Here’s what even the casual MIAA football fan knows: Northwest Missouri State and Pittsburg State dominate. Seems like every year.
A closer look shows something else, albeit in the same vein. Not only do the two national powers dominate, they hardly give the rest of the league room to breathe.
In 18 of the last 20 years, either Northwest Missouri or Pitt State has shared the title or won it outright, including last season’s co-championship. Once, in 2003, the two schools shared the title in bizarre, five-way split with Central Missouri, Emporia State and Missouri Western. Only Washburn in 2005 and Missouri Western in 2012 managed to break the stranglehold.
Since Pittsburg State coach Tim Beck took over in 2010, the Gorillas are a deceiving 6-4 against the three other Kansas schools in the MIAA. Deceiving because the Gorillas didn’t play any of the schools in 2012 or 2013 after the MIAA reshuffled its scheduling. Deceiving because the six wins came by more than two touchdowns each while the four losses all came within a touchdown or less, including three by a combined five points.
Beck uses the losses, ancient memories and the upcoming season to make a case against what seem like hard facts.
“I don’t think the league has a lack of parity, I think more than ever it has parity right now,” said Beck, who was an assistant coach at Pittsburg State from 1987 to 2010. “It’s not like it was in the late ’80s or early ’90s, when I think it was really bad.
“Anyone that says there isn’t parity now, I just don’t agree with that. No one has any idea who is going to win the league this year.”
Emporia State and Washburn are both coming off surprisingly bad years after both went 4-7 – the type of seasons that can make the next year program-defining for two schools already facing a steep uphill battle when it comes to recruiting and resources.
The Hornets had the majority of their talent returning from back-to-back MIAA second-place finishes and were ranked in the Top 25 in the preseason before things fell apart. They lost 5 of 6 games to close out the season.
“Last year, we lost our second game to Central Missouri and I think we let that affect us mentally, which is unfortunate,” Emporia State coach Garin Higgins said. “We didn’t recover. Schools like Northwest Missouri and Pittsburg State lose a game like that, they don’t let it shake their foundation. They’re programs with tradition, and that leads to bringing in talent.
“You want to recruit a kid against Pittsburg, you’re probably going to have to offer them more money, and when everything is said and done, you probably aren’t going to get him. We have to find different intangibles in players.”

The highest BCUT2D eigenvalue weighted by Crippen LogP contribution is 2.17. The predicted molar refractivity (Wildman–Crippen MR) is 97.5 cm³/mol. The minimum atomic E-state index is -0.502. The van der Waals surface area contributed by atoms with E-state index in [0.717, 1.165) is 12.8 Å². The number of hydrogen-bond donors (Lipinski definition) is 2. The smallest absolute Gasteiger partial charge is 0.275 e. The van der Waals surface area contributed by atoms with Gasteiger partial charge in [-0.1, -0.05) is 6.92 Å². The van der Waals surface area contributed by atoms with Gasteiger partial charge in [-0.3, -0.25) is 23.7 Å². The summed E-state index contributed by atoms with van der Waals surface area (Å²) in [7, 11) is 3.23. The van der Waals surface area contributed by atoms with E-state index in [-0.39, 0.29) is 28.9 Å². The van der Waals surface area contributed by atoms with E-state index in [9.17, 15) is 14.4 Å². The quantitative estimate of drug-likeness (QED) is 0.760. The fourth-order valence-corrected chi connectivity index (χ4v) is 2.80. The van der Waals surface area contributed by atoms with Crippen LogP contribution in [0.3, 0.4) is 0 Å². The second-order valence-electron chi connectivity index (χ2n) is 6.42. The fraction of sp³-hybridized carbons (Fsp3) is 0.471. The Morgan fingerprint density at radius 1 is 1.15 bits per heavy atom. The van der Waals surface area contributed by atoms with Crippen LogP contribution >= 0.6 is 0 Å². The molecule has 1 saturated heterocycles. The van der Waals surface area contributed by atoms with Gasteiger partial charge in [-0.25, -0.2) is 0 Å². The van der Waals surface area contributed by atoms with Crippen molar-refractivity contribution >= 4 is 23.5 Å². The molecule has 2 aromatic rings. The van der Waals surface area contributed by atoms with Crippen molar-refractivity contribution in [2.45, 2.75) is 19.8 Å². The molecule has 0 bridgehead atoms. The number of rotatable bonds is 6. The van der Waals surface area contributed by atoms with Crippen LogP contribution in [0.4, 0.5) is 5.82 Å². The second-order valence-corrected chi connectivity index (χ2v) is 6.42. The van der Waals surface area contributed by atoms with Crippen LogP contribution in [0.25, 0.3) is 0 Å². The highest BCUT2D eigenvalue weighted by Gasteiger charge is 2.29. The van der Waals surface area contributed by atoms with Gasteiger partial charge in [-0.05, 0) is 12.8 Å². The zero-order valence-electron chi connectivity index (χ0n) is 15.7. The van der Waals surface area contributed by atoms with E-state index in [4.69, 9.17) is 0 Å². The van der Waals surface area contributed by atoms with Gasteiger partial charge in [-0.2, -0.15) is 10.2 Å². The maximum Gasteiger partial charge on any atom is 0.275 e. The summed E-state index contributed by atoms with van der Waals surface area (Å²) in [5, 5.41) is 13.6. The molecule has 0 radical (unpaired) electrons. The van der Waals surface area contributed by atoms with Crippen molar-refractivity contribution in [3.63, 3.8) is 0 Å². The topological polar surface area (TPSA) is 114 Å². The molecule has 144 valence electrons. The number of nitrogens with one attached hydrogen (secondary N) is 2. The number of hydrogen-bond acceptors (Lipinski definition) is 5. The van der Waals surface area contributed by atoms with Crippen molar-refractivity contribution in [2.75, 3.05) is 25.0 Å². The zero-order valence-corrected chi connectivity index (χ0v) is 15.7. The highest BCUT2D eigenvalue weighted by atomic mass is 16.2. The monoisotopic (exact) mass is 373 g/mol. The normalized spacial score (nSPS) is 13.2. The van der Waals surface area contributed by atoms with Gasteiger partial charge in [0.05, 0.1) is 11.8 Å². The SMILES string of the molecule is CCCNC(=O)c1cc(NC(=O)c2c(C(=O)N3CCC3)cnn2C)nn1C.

Washburn suffered through its first losing season since 2003 and the Ichabods face the same difficulties in gaining ground as Emporia State.
“It caught us all a little bit off guard last year, because we thought on paper we were pretty good,” said Washburn coach Craig Schurig, in his 14th season. “We didn’t really perform in games in the second half, even though we ended the season playing much better. We wanted to change the competitive spirit of the team in spring ball, and we didn’t have as many guys, but it worked well. It’s more energized, there’s more competition.”
Schurig has a unique perspective because he brought one of those two, other, outright titles back to Topeka in 2005.
“Northwest and Pittsburg, at those places the football team is the big focus, schoolwide,” Schurig said. “You see that in the bigger conferences, too, though. When everything revolves around the football program, when that type of focus is there, the school does what it needs to do to put them at that level.
“At other schools, the focus is more balanced within all the programs, and that reflects in the budgets.”
Fort Hays State was the latest team to make a move last season, going 7-4 for its best record since joining the MIAA in 2006. That still only put the Tigers in a three-way tie for fourth.
“I think the way we have to do it is to find the good high-school kids in Kansas first, the ones that fit our program,” Fort Hays State coach Chris Brown said. “You have to worry about those kids first, then worry about Colorado or Florida or junior colleges. We want to find the best players in the state, find the ones that are willing to work hard, have good character and are committed.
“Convince them that if we get a few more guys like you in here, it’s going to happen for us. And that will be special. That will be a great feeling.”